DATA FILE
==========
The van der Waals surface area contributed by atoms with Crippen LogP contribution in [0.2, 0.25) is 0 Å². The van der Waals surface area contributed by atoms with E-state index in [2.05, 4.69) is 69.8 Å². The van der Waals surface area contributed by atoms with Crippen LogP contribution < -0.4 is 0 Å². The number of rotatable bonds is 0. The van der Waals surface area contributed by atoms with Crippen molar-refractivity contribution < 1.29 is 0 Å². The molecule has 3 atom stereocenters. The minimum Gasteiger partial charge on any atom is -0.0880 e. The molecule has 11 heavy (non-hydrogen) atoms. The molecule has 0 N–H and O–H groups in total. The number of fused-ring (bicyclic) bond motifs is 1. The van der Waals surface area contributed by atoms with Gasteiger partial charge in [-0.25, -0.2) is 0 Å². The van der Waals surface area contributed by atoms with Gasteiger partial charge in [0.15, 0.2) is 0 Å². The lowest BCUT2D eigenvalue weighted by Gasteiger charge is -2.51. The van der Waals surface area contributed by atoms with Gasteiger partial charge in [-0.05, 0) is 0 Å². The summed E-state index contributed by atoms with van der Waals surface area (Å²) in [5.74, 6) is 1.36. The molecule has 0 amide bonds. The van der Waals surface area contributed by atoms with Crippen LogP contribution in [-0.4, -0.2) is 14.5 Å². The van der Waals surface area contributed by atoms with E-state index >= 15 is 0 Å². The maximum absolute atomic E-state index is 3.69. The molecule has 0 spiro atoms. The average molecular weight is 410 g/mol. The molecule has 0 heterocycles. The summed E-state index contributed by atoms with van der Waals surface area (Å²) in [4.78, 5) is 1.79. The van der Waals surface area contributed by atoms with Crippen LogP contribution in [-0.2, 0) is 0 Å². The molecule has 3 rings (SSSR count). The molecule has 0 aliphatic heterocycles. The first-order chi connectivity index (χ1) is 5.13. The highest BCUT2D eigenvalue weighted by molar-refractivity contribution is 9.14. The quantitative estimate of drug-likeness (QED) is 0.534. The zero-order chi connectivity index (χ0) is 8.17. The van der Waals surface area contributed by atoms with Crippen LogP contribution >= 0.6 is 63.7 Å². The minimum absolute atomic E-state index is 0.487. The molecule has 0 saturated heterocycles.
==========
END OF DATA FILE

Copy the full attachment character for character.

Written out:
The van der Waals surface area contributed by atoms with Crippen LogP contribution in [0.2, 0.25) is 0 Å². The van der Waals surface area contributed by atoms with E-state index in [2.05, 4.69) is 69.8 Å². The van der Waals surface area contributed by atoms with Crippen LogP contribution < -0.4 is 0 Å². The number of rotatable bonds is 0. The van der Waals surface area contributed by atoms with Crippen molar-refractivity contribution < 1.29 is 0 Å². The molecule has 3 atom stereocenters. The minimum Gasteiger partial charge on any atom is -0.0880 e. The molecule has 11 heavy (non-hydrogen) atoms. The molecule has 0 N–H and O–H groups in total. The number of fused-ring (bicyclic) bond motifs is 1. The van der Waals surface area contributed by atoms with Gasteiger partial charge in [-0.25, -0.2) is 0 Å². The van der Waals surface area contributed by atoms with Gasteiger partial charge in [0.15, 0.2) is 0 Å². The lowest BCUT2D eigenvalue weighted by Gasteiger charge is -2.51. The van der Waals surface area contributed by atoms with Gasteiger partial charge in [-0.05, 0) is 0 Å². The summed E-state index contributed by atoms with van der Waals surface area (Å²) in [5.74, 6) is 1.36. The molecule has 0 amide bonds. The van der Waals surface area contributed by atoms with Crippen LogP contribution in [-0.4, -0.2) is 14.5 Å². The van der Waals surface area contributed by atoms with E-state index >= 15 is 0 Å². The maximum absolute atomic E-state index is 3.69. The molecule has 0 spiro atoms. The average molecular weight is 410 g/mol. The molecule has 0 heterocycles. The summed E-state index contributed by atoms with van der Waals surface area (Å²) in [4.78, 5) is 1.79. The van der Waals surface area contributed by atoms with Crippen LogP contribution in [-0.2, 0) is 0 Å². The molecule has 3 rings (SSSR count). The molecule has 0 aliphatic heterocycles. The first-order chi connectivity index (χ1) is 5.13. The highest BCUT2D eigenvalue weighted by molar-refractivity contribution is 9.14. The quantitative estimate of drug-likeness (QED) is 0.534. The zero-order chi connectivity index (χ0) is 8.17. The van der Waals surface area contributed by atoms with Crippen LogP contribution >= 0.6 is 63.7 Å². The minimum absolute atomic E-state index is 0.487. The molecule has 0 saturated heterocycles.